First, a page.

[The ranch] is in a place that’s incredibly beautiful. It’s at the end of the road, there’s a back way, a four wheel drive road out of the ranch, and you end up in Willits. […] Willits is known as the “Gateway to the Redwoods,” where it starts to get very rural.. […] During the fire in the Redwood Valley, people evacuated. They went North, and up into the ranch because they had nowhere else to go. We basically helped people get their cars out of the road, and get rides through the four-wheel drive parts. If they weren’t in a four-wheel drive SUV, they weren’t going anywhere. We took our tractor, moved cars out of the way, and helped people get rides to Willits until they opened the road after the fire.
EM: When was One Feather founded? Was it before legalization?
KD: Yes. We were part of the Zip-Tie program in Mendocino […] The county of Mendocino had a program through the Sheriff’s department. If you were growing for a dispensary or for patients, which we were, you sign up with the sheriff’s department and you get zip-ties — one for each plant. We had four different gardens. So we had about 75 or 80 plants spread out over the ranch.
We were part of that program, and we still got raided. Doesn’t matter. They were next door, because they were raiding the guy [there] […], so it was like “we’re here, let’s just go cut her plants down,” which is what they did. They had no search warrant, they had nothing [and] they destroyed all my genetics. I was doing test genetics for THCV at the time. And this is 2015 […] when it was really hard to even get information on variants.
Basically anybody that’s been around, or growing for that long — legal, zip-tie program, or whatever — they’ve all been raided once. Everybody I know that’s a farmer has been raided once, at least.
EM: Do you have any other experience with raids? Or was it mainly the Zip-Tie program?
KD: It was the Zip-Tie program, and there was no guarantee. In the very first one — it was before my time — I think it was 2008 or 2009. They had another program, and they busted everybody. So, they signed people up to be part of the county program, they got inspected and the whole thing through the county of Mendocino. They did all of this, and then the feds came in and ended up raiding every single person that was part of the program. So it was basically like, “give us all your information and then we can come in and raid you.”
After that experience, in Mendocino, obviously understandably, a lot of the growers were cynical when legalization happened [when] they were saying “sign up.”
I’m part of Mendocino Cannabis Alliance, which is a trade association. I’m on the executive committee board of directors.[…] We had a board of supervisors meeting on Tuesday. Supposedly the final regulations are done, and it’s completely dysfunctional. There’s two referendums now. The community is going to sue [the county]. They’re doing a voter initiative, the referendums are collecting signatures as we speak, so there’s going to be lawsuits for years. [In the meantime] There will be no new cultivation in Mendocino […] We’re part of the program now, so we can keep cultivating. But anyone that wants to start, there is no entry. There’s no way you can apply for a permit right now. They’re not even going to look at permits for planting until 2023.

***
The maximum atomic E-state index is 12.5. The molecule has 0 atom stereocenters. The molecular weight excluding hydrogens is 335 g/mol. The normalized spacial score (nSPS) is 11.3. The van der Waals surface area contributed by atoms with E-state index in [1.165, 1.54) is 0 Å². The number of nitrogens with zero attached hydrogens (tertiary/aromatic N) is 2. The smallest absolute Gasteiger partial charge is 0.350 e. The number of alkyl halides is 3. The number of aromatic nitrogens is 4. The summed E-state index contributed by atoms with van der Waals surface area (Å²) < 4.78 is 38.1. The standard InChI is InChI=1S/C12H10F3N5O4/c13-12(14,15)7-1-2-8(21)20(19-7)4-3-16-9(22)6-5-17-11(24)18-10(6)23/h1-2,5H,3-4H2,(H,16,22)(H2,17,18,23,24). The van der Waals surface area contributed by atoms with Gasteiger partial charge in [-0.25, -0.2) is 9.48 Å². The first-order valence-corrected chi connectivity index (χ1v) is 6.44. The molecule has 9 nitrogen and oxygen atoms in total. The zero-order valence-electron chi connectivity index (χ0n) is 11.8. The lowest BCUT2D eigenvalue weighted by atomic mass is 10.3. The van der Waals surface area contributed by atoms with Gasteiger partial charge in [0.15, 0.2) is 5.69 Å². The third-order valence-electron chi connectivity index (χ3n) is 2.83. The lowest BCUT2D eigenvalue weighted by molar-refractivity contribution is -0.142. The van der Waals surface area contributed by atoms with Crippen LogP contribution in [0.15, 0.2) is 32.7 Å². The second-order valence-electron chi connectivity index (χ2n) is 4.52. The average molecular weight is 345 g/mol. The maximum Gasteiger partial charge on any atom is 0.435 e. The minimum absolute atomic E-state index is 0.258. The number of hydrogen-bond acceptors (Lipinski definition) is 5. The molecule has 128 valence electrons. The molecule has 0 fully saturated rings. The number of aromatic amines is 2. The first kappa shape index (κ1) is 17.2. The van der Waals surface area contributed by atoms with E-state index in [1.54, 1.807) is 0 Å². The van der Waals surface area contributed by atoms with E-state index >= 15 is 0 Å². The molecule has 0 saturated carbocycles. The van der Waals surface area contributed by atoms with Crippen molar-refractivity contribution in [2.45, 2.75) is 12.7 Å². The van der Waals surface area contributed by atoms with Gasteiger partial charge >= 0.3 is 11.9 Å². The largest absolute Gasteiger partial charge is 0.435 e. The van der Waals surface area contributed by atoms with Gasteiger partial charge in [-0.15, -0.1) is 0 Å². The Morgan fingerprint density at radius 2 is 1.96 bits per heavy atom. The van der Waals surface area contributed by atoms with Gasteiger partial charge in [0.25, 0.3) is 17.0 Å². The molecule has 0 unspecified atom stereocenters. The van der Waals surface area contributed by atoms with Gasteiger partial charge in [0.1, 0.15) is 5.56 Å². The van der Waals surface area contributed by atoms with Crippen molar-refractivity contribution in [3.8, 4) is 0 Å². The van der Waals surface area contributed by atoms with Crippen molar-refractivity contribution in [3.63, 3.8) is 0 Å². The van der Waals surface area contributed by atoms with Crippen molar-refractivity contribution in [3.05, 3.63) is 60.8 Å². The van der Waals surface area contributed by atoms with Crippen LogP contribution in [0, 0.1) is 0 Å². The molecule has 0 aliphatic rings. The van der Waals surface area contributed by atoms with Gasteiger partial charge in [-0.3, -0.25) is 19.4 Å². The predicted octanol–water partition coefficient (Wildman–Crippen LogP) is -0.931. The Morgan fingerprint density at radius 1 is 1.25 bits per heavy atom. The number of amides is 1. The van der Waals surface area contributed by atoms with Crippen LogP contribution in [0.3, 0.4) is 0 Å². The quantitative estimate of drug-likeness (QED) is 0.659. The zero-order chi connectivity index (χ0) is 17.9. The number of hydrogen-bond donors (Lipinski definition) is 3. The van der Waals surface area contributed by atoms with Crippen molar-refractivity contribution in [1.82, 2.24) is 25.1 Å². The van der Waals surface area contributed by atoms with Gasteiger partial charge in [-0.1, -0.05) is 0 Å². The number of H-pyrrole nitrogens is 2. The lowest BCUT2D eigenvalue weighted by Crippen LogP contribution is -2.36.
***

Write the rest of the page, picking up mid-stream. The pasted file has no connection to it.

There are 200 plus annual county permits right now, and there are 600 more people in the program that [have been] trying for months and months, and some of them years, to get their annual permit for the county. They still haven’t finished. Those people can continue cultivating, but that’s it. All these people that are up in the hills growing, if they wanted to get a permit now, they can’t. […]
Now, I can’t even say [to people] “get legal,” because they can’t. They can’t even apply for a permit right now. That’s the situation, and it’s kind of dysfunctional.
EM: What does the term “legacy farmer” mean to you, personally?
KD: Personally, it just means that we’ve been doing it for a long time and we’re part of the community of legacy growers here in the county. The way we worked a long time ago, it was very cooperative. Not every farmer was part of this community, there were definitely the guerrilla growers in there. There are illegal growers still, that just grow that way. […]
A legacy farmer is, you’re taking a legacy of Mendocino cannabis cultivation, [the] genetics […]. These genetics were not designed to be grown out in the open on ag land, they’re just not. They’re designed to grow in these microclimates that exist in the hills. […]